My daily schedule is more rigid. To create daily habits, doing the same activity at the same time each day is important. Most importantly for me is to maintain a sleep schedule that keeps me productive. I love to sleep. I love my bed and the feeling of being cozy under blankets. Therefore if I let myself, I would happily sleep the day away and fill up the rest of the time with Netflix and KD. I have done it before. And while in the moment it is hedonistically gratifying, it always felt depressing if I did it for too long. Weeks where I didn’t really do much and accomplished little are not the weeks I look back on fondly. Though every now and then a cozy day is pure bliss.
However, right now I am working on a productive habit inducing lifestyle. For me, I am most productive in the morning and so I wake up at 5:30 every morning. So far, it’s been wonderful. The light is just turning into that early morning glow and by the time Sean and I are out for a run the city is flooded with pink and golden light. It is incredibly beautiful and gratifying to be up and about so early. I am worried that as the sun rises later and later that it will become more difficult to maintain. Getting up and out for a early morning sounds so much harder when it is still fully dark outside.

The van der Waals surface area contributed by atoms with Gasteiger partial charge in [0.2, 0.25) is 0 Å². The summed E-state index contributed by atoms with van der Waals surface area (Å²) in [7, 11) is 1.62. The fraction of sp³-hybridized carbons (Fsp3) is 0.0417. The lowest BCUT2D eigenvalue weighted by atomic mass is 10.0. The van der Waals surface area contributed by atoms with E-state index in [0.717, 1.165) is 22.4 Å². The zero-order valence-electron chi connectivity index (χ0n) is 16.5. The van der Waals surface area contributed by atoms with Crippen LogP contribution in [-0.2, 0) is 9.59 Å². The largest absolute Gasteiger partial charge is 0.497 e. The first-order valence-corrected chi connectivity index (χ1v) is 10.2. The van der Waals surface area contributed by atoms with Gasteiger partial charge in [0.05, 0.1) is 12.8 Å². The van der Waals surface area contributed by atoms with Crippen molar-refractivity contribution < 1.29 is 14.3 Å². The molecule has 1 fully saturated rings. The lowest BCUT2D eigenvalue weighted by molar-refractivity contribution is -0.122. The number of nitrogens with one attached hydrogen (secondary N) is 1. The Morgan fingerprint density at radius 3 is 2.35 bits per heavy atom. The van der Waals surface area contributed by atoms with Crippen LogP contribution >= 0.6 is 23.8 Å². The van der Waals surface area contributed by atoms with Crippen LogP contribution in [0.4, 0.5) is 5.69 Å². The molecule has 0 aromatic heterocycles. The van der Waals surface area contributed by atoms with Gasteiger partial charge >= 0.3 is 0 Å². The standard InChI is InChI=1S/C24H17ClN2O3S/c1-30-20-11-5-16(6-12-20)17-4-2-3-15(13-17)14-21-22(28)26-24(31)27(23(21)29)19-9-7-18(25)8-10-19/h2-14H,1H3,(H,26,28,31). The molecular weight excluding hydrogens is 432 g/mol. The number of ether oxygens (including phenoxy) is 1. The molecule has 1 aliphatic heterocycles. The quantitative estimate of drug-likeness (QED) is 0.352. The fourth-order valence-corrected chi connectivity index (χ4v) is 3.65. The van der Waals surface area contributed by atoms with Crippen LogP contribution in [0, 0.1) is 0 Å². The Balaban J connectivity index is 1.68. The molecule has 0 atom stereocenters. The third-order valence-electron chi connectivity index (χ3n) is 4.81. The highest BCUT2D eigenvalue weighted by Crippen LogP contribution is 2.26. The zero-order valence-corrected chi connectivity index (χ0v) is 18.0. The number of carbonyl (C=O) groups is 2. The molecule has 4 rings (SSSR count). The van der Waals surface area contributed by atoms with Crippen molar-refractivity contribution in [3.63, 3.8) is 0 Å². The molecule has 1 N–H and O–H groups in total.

There are a couple of things I have organized that I have to do daily. Things like wake up at the same time every day, drink water first thing, take care of the cat and all his various need… etc. Things that should be done every day for me. Then other things I have organized that I should do five times a week or other things less. Things like, I want to exercise five days a week and allow myself a break sometimes; I want to clean my house but it doesn’t need scrubbing daily, so I have specific rooms to be deep-cleaned once a week; and I want to make sure I do something creative during the week but only really need to set time aside for it a couple times a week. All this organization is tailored to my needs and what I am expecting of myself. To keep track of it I have unmarked boxes beside each task and can colour them in as I do them. Secretly I am still a child and need gold stars to feel productive so seeing the week slowly get filled and more colourful helps keep me on task.